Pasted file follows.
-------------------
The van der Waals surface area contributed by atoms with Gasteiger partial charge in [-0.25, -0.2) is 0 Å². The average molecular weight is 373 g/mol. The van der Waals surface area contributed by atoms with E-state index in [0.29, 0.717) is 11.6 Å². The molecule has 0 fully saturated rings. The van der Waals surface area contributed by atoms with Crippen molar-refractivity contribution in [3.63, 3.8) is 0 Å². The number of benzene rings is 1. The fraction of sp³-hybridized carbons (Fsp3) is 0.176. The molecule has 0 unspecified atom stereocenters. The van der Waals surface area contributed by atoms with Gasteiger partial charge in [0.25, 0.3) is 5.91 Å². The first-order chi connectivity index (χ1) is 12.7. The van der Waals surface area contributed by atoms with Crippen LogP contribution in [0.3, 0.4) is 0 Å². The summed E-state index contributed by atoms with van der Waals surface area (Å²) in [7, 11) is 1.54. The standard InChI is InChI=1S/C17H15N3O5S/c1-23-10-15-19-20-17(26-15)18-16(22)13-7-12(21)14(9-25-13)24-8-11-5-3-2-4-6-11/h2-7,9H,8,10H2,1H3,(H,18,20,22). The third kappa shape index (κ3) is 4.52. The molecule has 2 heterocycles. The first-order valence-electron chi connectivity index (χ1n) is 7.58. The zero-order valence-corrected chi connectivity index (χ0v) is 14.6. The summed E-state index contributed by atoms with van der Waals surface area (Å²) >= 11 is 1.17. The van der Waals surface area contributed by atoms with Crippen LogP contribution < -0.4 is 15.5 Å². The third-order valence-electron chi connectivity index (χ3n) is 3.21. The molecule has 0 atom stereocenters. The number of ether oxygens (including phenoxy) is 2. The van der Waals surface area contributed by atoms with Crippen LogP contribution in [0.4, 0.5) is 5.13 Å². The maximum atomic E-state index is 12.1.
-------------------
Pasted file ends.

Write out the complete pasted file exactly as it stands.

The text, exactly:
The van der Waals surface area contributed by atoms with Gasteiger partial charge in [-0.25, -0.2) is 0 Å². The average molecular weight is 373 g/mol. The van der Waals surface area contributed by atoms with E-state index in [0.29, 0.717) is 11.6 Å². The molecule has 0 fully saturated rings. The van der Waals surface area contributed by atoms with Crippen molar-refractivity contribution in [3.63, 3.8) is 0 Å². The number of benzene rings is 1. The fraction of sp³-hybridized carbons (Fsp3) is 0.176. The molecule has 0 unspecified atom stereocenters. The van der Waals surface area contributed by atoms with Gasteiger partial charge in [0.25, 0.3) is 5.91 Å². The first-order chi connectivity index (χ1) is 12.7. The van der Waals surface area contributed by atoms with Crippen LogP contribution in [0.3, 0.4) is 0 Å². The summed E-state index contributed by atoms with van der Waals surface area (Å²) in [7, 11) is 1.54. The standard InChI is InChI=1S/C17H15N3O5S/c1-23-10-15-19-20-17(26-15)18-16(22)13-7-12(21)14(9-25-13)24-8-11-5-3-2-4-6-11/h2-7,9H,8,10H2,1H3,(H,18,20,22). The third kappa shape index (κ3) is 4.52. The molecule has 2 heterocycles. The first-order valence-electron chi connectivity index (χ1n) is 7.58. The zero-order valence-corrected chi connectivity index (χ0v) is 14.6. The summed E-state index contributed by atoms with van der Waals surface area (Å²) >= 11 is 1.17. The van der Waals surface area contributed by atoms with Crippen LogP contribution < -0.4 is 15.5 Å². The third-order valence-electron chi connectivity index (χ3n) is 3.21. The molecule has 0 atom stereocenters. The number of ether oxygens (including phenoxy) is 2. The van der Waals surface area contributed by atoms with Crippen LogP contribution in [0.4, 0.5) is 5.13 Å². The maximum atomic E-state index is 12.1.